Ant-Man and the Wasp: Quantumania features some of the worst character development ever seen in cinema. By keeping all of the leads completely static in their development and dynamics, no sense of growth is felt from any of them. Their motivations do not change, their dynamics do not expand or develop, and every single character present is forgettable at best. Static characters can work in a film, for example, demonstrating how the world around the character changes. However, as a character driven story that demonstrates one of the blandest sci-fi worlds to hit the big screen, this film is not one that can eloquently deliver a narrative where the characters do not change. 

As a film that likes to present the illusion of consequences to its audience, Ant-Man and the Wasp: Quantumania cannot afford to have characters that are unengaging. It is entirely reliant on the audience feeling any sense of connection and endearment to its cast to elicit an emotional reaction. Therefore, by not portraying these characters, especially the leads, as having any semblance of emotional nuance, it is hard to connect to them and feel anything at the films climactic moments. 

There is an unmatchable ability seen throughout the film to completely ignore any opportunity to present an idea that has substance

This especially stings when the foundations of solid character journeys are present in the film. Cassie Lang (Kathryn Newton), daughter of Ant-Man and new superhero stature, starts the film trying to emulate her father, ignoring the impact his choices in engaging in corporate espionage before the events of the first film had on his life. While this could have resulted in an interesting and complex dynamic for the father-daughter superhero duo, it is not explored in any way and dropped almost as quickly as it is picked up. There is an unmatchable ability seen throughout the film to completely ignore any opportunity to present an idea that has substance.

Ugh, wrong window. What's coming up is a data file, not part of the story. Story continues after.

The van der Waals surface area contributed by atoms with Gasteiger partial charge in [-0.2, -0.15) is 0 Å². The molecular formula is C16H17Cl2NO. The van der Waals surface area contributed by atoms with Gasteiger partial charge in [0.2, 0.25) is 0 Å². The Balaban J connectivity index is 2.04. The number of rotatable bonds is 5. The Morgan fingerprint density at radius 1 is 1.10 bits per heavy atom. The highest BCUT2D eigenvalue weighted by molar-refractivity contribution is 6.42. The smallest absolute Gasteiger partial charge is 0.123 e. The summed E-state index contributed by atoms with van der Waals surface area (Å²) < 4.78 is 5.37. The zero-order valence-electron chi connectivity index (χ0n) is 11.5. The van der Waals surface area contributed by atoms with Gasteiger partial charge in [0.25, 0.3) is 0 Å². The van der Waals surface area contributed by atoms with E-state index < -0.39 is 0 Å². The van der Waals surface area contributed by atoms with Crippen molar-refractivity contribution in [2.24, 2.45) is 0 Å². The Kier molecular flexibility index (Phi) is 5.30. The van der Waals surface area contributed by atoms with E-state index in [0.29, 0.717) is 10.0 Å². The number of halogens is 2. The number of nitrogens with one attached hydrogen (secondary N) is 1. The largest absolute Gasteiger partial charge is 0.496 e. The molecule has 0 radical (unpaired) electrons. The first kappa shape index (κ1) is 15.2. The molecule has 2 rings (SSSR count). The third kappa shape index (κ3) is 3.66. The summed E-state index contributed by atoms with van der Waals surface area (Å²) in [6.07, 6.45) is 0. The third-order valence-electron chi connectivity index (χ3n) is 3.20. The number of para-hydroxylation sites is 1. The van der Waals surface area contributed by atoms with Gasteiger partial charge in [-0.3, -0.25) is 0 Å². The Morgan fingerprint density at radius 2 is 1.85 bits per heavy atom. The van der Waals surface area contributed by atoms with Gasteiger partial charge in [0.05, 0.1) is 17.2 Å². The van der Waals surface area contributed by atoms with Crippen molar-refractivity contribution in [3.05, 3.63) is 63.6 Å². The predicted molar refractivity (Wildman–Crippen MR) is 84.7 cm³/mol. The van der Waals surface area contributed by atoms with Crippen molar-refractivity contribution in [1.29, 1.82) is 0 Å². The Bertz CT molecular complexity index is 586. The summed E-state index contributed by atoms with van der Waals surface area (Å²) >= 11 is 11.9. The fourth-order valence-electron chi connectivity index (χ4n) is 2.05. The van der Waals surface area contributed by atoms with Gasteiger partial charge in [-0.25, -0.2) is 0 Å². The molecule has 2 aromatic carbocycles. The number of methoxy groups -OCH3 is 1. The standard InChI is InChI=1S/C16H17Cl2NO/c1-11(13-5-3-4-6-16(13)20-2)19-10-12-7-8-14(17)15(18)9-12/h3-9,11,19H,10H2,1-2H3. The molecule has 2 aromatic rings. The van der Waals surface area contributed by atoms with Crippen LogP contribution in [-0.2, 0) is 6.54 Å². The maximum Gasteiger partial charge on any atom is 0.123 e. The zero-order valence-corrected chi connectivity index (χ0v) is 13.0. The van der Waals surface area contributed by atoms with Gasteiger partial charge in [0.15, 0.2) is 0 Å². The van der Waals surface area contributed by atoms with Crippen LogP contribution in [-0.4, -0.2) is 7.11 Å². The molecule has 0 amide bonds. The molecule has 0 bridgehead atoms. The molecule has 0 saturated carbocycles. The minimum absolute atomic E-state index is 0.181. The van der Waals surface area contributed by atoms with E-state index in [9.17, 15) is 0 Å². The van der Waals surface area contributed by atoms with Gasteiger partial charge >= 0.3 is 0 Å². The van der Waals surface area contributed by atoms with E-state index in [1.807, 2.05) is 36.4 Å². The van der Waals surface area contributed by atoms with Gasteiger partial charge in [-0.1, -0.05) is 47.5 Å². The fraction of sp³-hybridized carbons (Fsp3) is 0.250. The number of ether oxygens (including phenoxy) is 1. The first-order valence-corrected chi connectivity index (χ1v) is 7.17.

The only aspect of Ant-Man and the Wasp: Quantumania that triumphs over all the others as a testament to this failure of a film is the quality of its special effects. Fundamentally the design and quality of this film’s CGI is the equivalent of a putrid pile of vomit that has been sitting on hot tarmac for the best part of a scorching July. No computer-generated element (which is essentially the entire movie) has any sense of weight or realism in its interactions with the real elements making the entire film feel cheap and rushed. An influx of memes have been made upon the release of the film comparing its visuals to the likes of Spy Kids (2001) and The Adventures of Sharkboy and Lavagirl in 3-D (2005). These would actually be funny if not for the inherent tragedy that is found in their truthfulness. It is a testament to the poor conditions that visual effects artists endure that the work of low-budget children’s action movies from the early 2000s are able to be more visually appealing than the latest entry of the world’s biggest cinematic franchise in 2023.


Ant-Man and the Wasp: Quantumania is quite possibly the MCUs worst foray to this point. Being a culmination of all of the worst elements of the MCU in recent years it is entirely symptomatic of the apparent death march of the seemingly terminal Marvel Cinematic Universe which, if this film is any indication of that, cannot come soon enough.



Ant-Man and the Wasp: Quantumania is in cinemas now

For more MCU reviews, check out these articles from Redbrick Film:

Review: Black Panther: Wakanda Forever

Review: The Guardians of the Galaxy Holiday Special

Review: Werewolf by Night